Nigeria's government has promised measures to avoid future disasters, after a pipeline explosion killed at least 260 people in Lagos.
The intense heat hampered recovery efforts
Pipeline fires occur frequently in Nigeria as people try to scoop up fuel leaking from pipes that have broken or been vandalised.
Information Minister Frank Nweke told the BBC the government was encouraging people to report pipeline vandalism.
He said Nigeria was investing in more refineries to end petrol shortages.
"The government is encouraging the establishment of more refineries... so there will be less incentive for people to try to profiteer from the sale of petroleum products," Mr Nweke told the BBC's Focus on Africa programme.
NIGERIA PIPELINE DISASTERS
May 2006: At least 150 killed in Lagos
Dec 2004: At least 20 killed in Lagos
Sept 2004: At least 60 killed in Lagos
June 2003: At least 105 killed in Abia State
July 2000: At least 300 killed in Warri
Mar 2000: At least 50 killed in Abia State
Oct 1998: At least 1,000 killed in Jesse
He said the government had solved the problem of fuel shortages, "but there's this expectation that there may be some sort of scarcity, so people begin to hoard and to profiteer".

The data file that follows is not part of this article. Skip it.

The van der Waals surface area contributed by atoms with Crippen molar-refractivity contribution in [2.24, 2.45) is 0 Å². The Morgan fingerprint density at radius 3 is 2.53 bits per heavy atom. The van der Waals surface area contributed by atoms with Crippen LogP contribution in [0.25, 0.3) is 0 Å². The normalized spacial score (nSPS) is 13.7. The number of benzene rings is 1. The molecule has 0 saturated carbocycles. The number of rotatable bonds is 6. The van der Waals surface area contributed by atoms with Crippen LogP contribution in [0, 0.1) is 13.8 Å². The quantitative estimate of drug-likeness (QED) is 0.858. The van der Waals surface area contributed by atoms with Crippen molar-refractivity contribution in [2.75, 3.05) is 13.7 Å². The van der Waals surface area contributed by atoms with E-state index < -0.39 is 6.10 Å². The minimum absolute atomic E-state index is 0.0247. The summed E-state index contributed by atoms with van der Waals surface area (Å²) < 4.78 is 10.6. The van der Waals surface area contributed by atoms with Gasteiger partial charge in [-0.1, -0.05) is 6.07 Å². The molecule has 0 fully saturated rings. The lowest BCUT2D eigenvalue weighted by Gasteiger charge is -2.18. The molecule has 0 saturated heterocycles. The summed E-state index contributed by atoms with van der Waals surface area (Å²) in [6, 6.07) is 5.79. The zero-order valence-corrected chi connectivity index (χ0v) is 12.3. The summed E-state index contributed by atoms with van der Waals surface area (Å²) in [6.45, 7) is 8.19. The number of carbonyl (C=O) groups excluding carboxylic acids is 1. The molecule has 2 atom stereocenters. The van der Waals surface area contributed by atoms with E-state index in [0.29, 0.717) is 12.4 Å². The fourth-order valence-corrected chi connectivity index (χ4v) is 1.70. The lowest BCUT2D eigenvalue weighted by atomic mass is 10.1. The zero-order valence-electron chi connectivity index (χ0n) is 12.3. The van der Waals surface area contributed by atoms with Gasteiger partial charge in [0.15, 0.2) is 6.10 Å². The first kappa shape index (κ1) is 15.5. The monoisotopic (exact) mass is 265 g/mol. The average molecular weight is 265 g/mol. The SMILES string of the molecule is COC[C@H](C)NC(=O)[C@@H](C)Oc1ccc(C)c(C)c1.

Some 2,000 people have died in similar incidents in recent years in Nigeria.
Although Nigeria is Africa's largest oil exporter, it suffers regular shortages of petrol and diesel because it relies on imports of refined fuel from the West.
Nigerian President Olusegun Obasanjo said he was "shocked and saddened" by the vandalisation of an oil pipeline that led to Tuesday's disaster.
Hundreds of people in a Lagos suburb were scooping fuel from a pipeline punctured by thieves when it exploded.
It took the emergency services hours to extinguish the flames and many of the bodies were burnt beyond recognition.
Adding his voice to the condolences, United Nations Secretary General Kofi Annan called for "a review of the country's fuel supply management, as well as a thorough regional review of risks that could lead to other environmental or technological disasters in West Africa."
Some of those injured in the blast are believed to have gone into hiding to avoid arrest. Others may not have gone to hospital because they lack money to pay for treatment.